Detectives investigating the shooting recovered a handgun at the scene, Putney said.
On Tuesday night, a man identifying himself as Scott’s brother told Fox 46 that Scott was holding a book at the time of the shooting, rather than a gun. But the Charlotte police chief disputed that assertion.
"I can tell you a handgun was seized," Putney said. "I can tell you we did not find a book."
Putney went on to say that Vinson, the officer who shot Scott, was in plain clothes with a vest that had a police logo on it. He was not wearing a body camera. Three other uniformed officers were equipped with body cameras, but Putney said he would not release the footage during an ongoing investigation.
Vinson has no disciplinary history with the department's internal affairs bureau, Charlotte police told BuzzFeed News.
Chester Poe, Scott's childhood friend, told BuzzFeed News he believes the police chief's statement that Scott was carrying a gun was "was bullshit plain and simple."
Poe, who started a memorial page or Scott on Facebook, said he and Scott's family are "mad, distraught, and feel betrayed."
Poe remembered his friend, who he grew up with on the same block, as "caring, dependable, genuine, and sensitive. That was what we loved about him."
In a rally in Orlando on Wednesday, presidential candidate Hillary Clinton sent her "condolences and prayers to the families" of Scott and Terence Crutcher, a black man shot and killed by police officers in Tulsa, Oklahoma, last Friday.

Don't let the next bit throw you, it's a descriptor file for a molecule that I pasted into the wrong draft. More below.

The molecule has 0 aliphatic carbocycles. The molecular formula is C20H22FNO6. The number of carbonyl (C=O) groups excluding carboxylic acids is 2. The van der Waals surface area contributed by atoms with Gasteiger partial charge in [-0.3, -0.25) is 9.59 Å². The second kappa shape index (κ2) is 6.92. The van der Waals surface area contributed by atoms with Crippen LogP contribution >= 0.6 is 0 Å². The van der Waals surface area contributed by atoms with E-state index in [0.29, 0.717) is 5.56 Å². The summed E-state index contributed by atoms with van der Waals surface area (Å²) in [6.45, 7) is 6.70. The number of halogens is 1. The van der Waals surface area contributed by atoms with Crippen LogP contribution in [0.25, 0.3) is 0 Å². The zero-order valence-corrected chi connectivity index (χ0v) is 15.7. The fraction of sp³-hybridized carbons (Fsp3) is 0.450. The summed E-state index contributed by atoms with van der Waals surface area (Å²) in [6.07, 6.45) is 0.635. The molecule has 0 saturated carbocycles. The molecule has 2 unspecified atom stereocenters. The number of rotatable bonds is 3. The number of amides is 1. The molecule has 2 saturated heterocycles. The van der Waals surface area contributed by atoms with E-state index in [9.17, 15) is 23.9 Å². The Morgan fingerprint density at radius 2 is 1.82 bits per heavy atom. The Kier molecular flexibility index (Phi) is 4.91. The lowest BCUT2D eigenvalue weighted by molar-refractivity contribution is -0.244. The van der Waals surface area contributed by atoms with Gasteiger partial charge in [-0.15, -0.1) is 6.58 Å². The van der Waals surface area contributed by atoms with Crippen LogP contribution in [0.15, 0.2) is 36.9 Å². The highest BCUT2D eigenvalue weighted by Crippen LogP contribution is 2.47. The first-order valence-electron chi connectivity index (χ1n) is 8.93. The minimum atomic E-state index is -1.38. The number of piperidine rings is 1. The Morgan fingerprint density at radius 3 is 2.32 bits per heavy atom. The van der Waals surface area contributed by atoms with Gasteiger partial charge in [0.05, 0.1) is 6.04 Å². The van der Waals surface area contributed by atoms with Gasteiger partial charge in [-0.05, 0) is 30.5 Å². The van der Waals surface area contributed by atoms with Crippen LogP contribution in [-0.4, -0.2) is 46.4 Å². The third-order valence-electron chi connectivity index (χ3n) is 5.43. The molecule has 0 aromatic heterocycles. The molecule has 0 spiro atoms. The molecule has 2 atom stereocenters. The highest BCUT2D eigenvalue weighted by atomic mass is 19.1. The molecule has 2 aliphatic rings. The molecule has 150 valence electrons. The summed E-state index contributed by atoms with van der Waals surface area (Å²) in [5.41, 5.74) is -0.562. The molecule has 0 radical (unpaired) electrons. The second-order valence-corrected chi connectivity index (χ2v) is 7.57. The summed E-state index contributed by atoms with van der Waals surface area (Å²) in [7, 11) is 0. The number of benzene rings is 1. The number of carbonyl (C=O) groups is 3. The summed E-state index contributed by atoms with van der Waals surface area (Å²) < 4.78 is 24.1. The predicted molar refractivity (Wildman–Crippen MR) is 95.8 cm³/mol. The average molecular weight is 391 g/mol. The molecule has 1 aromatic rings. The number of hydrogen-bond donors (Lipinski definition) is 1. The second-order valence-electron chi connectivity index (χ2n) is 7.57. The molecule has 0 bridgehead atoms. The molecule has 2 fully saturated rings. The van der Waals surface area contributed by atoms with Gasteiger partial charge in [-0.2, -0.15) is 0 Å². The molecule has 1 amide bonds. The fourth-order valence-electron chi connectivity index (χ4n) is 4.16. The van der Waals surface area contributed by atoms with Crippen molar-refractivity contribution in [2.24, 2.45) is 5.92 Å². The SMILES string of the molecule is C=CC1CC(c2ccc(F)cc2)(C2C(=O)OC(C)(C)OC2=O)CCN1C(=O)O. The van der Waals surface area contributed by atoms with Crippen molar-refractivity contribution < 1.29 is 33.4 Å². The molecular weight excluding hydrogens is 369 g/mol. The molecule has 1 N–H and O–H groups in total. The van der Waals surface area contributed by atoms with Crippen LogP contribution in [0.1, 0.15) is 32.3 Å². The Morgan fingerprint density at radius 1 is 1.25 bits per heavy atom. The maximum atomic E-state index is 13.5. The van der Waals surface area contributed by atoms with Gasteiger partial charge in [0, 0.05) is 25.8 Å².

"There's still a lot we don't know about what happened in both incidents," Clinton said in her opening remarks.
"But we do know that we have two more names to add to a long list of African-Americans killed by police officers. It’s unbearable. And it needs to become intolerable," she said before adding that 12 police officers were injured in demonstrations that followed Scott's death.
"We are safer when communities respect the police and police respect communities," Clinton said.
The ACLU of North Carolina released a statement Wednesday calling on the Charlotte Police Department to release the footage captured from body and dash cameras.
"In the interest of transparency and accountability, and particularly in light of conflicting accounts about the shooting, the Charlotte-Mecklenburg Police Department should quickly release any and all footage it has of the events leading up to the shooting, as well as the shooting itself," Karen Anderson, executive director of the ACLU of North Carolina, said in a statement. "The department should also explain why the officer who shot Mr. Scott was not wearing a body camera."
In a Facebook Live video posted Tuesday, a woman who identified herself as Scott's daughter said "the police just shot my daddy four times for being black," adding that he was disabled and didn't have a gun.
Putney and Charlotte Mayor Jennifer Roberts said the city is preparing for more protests Wednesday.
"We're hoping for the best and preparing for the worst," Putney said.